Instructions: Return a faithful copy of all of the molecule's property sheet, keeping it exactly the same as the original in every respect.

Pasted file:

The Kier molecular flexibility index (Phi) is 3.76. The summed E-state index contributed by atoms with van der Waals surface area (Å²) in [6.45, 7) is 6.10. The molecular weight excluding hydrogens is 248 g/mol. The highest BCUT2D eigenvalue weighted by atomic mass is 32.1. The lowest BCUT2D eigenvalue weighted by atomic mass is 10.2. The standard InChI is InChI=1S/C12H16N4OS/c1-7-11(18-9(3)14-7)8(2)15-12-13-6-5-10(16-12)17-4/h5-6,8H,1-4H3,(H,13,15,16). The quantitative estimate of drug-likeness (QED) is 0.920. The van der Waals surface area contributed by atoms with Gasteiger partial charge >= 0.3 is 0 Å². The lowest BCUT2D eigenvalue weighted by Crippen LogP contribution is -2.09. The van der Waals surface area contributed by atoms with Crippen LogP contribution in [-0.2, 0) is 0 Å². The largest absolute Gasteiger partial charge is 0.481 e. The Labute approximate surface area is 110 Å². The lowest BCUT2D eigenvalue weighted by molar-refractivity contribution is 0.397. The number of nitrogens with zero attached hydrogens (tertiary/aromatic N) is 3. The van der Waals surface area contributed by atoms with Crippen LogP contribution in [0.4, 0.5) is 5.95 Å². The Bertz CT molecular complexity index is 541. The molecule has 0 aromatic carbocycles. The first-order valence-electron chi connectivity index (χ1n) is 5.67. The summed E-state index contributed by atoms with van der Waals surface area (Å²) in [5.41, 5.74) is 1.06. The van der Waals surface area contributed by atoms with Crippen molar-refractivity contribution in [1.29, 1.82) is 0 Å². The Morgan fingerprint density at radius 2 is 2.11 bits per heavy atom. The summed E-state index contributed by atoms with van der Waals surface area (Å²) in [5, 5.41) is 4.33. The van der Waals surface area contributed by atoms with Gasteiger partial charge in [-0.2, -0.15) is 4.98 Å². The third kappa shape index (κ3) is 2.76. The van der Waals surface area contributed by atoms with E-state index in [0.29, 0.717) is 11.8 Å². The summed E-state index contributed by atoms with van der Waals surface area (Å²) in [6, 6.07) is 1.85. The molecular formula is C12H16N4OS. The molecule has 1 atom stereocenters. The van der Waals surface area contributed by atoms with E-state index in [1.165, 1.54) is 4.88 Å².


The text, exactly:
The Kier molecular flexibility index (Phi) is 3.76. The summed E-state index contributed by atoms with van der Waals surface area (Å²) in [6.45, 7) is 6.10. The molecular weight excluding hydrogens is 248 g/mol. The highest BCUT2D eigenvalue weighted by atomic mass is 32.1. The lowest BCUT2D eigenvalue weighted by atomic mass is 10.2. The standard InChI is InChI=1S/C12H16N4OS/c1-7-11(18-9(3)14-7)8(2)15-12-13-6-5-10(16-12)17-4/h5-6,8H,1-4H3,(H,13,15,16). The quantitative estimate of drug-likeness (QED) is 0.920. The van der Waals surface area contributed by atoms with Gasteiger partial charge >= 0.3 is 0 Å². The lowest BCUT2D eigenvalue weighted by Crippen LogP contribution is -2.09. The van der Waals surface area contributed by atoms with Crippen LogP contribution in [-0.2, 0) is 0 Å². The largest absolute Gasteiger partial charge is 0.481 e. The Labute approximate surface area is 110 Å². The lowest BCUT2D eigenvalue weighted by molar-refractivity contribution is 0.397. The number of nitrogens with zero attached hydrogens (tertiary/aromatic N) is 3. The van der Waals surface area contributed by atoms with Crippen LogP contribution in [0.4, 0.5) is 5.95 Å². The Bertz CT molecular complexity index is 541. The molecule has 0 aromatic carbocycles. The first-order valence-electron chi connectivity index (χ1n) is 5.67. The summed E-state index contributed by atoms with van der Waals surface area (Å²) in [5.41, 5.74) is 1.06. The van der Waals surface area contributed by atoms with Crippen molar-refractivity contribution in [1.29, 1.82) is 0 Å². The Morgan fingerprint density at radius 2 is 2.11 bits per heavy atom. The summed E-state index contributed by atoms with van der Waals surface area (Å²) in [5, 5.41) is 4.33. The van der Waals surface area contributed by atoms with Gasteiger partial charge in [-0.2, -0.15) is 4.98 Å². The third kappa shape index (κ3) is 2.76. The van der Waals surface area contributed by atoms with E-state index in [0.29, 0.717) is 11.8 Å². The summed E-state index contributed by atoms with van der Waals surface area (Å²) in [6, 6.07) is 1.85. The molecular formula is C12H16N4OS. The molecule has 1 atom stereocenters. The van der Waals surface area contributed by atoms with E-state index in [1.165, 1.54) is 4.88 Å².